Emotional Andy Murray last night savoured the most significant triumph of his career after clinching Great Britain's first title for 79 years in the Davis Cup by BNP Paribas.
Murray sank to his knees and rolled in the clay of the Flanders Expo after his successful topspin lob sealed a straight-sets defeat of David Goffin and Britain’s 3-1 win over Belgium.
It capped the team's extraordinary rise from the third tier of the competition five years ago and a milestone-laden, landmark campaign from Murray himself.
"It's an amazing feeling. I imagine it will take a few days before it really sinks in," said the world No2, who was hoisted onto the shoulders of jubilant team-mates upon winning.
"I probably haven't been as emotional as that after a match that I've won. I've been pretty upset having lost matches before, but I'd say that's the most emotional I've been after a win.
"It's incredible that we managed to win this competition. I didn't know that would ever be possible. It's great.
"For all the team it's great to have Davis Cup next to our name. We'll all remember this year for the rest of our lives, regardless of what happens. Nothing may ever top this now."
Murray, 28, overcame a raucous and overwhelmingly partisan home-supporting crowd to beat world No16 Goffin 6-3, 7-5, 6-3 in a little under three hours.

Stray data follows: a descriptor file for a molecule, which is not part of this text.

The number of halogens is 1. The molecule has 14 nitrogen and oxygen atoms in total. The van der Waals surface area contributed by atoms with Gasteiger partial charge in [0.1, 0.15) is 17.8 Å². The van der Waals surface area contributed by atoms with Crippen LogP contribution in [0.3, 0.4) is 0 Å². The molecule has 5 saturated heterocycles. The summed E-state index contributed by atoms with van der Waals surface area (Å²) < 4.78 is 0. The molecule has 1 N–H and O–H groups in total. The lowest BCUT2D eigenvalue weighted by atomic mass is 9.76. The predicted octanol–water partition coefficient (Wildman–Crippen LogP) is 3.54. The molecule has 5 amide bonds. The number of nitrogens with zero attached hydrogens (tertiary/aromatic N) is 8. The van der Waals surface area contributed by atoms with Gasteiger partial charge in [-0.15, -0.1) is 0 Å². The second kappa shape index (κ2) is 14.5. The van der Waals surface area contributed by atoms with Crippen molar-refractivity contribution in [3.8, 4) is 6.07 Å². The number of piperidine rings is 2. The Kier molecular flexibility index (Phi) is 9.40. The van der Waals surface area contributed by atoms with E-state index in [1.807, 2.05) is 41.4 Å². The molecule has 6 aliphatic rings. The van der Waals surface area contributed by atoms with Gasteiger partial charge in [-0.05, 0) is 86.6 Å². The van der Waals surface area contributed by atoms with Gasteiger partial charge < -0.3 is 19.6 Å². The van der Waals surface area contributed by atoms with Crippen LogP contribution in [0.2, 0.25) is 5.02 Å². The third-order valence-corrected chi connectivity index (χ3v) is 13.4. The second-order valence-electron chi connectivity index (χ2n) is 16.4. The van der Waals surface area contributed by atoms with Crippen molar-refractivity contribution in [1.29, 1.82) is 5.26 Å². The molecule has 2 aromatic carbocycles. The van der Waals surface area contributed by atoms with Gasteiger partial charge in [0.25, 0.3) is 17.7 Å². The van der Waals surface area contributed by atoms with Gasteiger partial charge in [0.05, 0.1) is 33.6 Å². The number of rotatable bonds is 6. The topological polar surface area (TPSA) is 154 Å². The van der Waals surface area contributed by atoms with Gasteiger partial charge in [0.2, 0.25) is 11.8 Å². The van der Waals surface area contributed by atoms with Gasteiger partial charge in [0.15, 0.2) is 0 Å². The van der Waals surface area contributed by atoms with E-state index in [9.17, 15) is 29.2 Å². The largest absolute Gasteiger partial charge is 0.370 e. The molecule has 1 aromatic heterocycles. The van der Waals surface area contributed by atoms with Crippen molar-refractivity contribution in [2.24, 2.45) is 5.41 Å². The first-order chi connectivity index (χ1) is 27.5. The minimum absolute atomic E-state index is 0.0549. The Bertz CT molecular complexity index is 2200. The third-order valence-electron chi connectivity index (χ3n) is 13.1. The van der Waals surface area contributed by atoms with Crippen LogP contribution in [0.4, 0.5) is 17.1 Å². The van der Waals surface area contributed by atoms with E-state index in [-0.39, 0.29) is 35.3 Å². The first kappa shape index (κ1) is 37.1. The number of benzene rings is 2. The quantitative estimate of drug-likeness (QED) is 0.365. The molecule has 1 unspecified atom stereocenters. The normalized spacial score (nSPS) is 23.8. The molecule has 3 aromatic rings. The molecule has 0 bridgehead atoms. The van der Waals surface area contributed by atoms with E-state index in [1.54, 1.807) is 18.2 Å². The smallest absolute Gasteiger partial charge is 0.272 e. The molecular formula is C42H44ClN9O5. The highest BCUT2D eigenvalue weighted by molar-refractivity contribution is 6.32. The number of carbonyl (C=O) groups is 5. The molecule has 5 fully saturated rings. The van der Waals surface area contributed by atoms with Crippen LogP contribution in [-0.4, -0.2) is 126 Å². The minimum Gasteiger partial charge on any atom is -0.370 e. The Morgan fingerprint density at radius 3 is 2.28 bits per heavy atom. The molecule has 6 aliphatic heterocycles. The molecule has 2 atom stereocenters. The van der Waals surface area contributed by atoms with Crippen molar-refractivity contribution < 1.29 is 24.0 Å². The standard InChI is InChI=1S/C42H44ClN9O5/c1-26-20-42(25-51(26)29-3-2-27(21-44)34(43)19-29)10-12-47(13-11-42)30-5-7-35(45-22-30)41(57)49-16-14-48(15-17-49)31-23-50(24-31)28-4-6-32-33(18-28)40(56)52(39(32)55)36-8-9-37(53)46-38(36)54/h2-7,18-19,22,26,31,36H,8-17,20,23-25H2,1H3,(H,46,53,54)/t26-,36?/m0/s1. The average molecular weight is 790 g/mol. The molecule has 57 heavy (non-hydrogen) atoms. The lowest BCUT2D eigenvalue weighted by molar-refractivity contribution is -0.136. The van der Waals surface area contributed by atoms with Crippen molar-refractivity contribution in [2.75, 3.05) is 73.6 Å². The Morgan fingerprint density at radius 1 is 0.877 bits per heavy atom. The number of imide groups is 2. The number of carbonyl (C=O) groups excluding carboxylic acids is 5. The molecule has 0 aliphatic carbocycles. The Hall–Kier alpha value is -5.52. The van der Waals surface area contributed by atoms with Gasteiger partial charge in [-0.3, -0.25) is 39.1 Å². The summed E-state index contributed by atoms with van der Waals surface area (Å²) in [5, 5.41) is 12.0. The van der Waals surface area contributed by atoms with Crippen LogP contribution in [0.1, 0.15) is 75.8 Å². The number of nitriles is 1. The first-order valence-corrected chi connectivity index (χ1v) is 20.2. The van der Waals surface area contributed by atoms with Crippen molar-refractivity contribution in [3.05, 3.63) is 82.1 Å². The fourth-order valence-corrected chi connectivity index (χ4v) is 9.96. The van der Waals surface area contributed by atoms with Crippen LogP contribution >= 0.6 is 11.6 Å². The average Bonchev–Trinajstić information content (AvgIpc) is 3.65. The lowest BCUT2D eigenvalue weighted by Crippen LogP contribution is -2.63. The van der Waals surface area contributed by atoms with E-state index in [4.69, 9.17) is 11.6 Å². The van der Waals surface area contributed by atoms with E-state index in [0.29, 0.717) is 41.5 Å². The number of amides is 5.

He again had a hand in all three of Britain's winning rubbers in the tie, helping brother Jamie win Saturday's doubles and beating Ruben Bemelmans in Friday's singles clash.
In doing so, the Scot achieved a number of milestones. He became only the second man to win the trophy with a 8-0 singles record, after John McEnroe, and only the third man in the modern era to do so at all; the first player since Pete Sampras to win three live rubbers in the final; and only the fourth man to contribute to 11 successful rubbers.
"Yeah that's obviously nice. I was just really, really pumped the whole match, really, really focused," he said.
"To have won all the singles matches I've played this year is great. I'm glad I was able to help the team. There's only been I think two players who had won eight singles, so to do that is nice. It doesn't happen too often. I'm proud of that."
Murray cited the quarter-final victory over France at Queen's Club in July as the point he began to believe Britain's current crop could emulate Fred Perry's class of 1936.
"That was an incredibly hard match to win. They have a great team with a lot of top players," he said. "The match against [Gilles] Simon was incredibly tough mentally and physically. Once we got through that, I really felt like we had a chance to do it."
Murray joined peers Novak Djokovic, Roger Federer and Rafael Nadal in achieving Davis Cup glory and is only the third man to add the title to Wimbledon success and Olympic gold.
He praised captain Leon Smith and team-mates James Ward, Kyle Edmund and Dan Evans for a run to the final that also featured wins over the United States and Australia.
"Since Leon has become captain I think you just look at the results and see where we've come from," he added. "Leon and his team are responsible for getting us to play at that level so consistently and deserve a lot of the credit for that."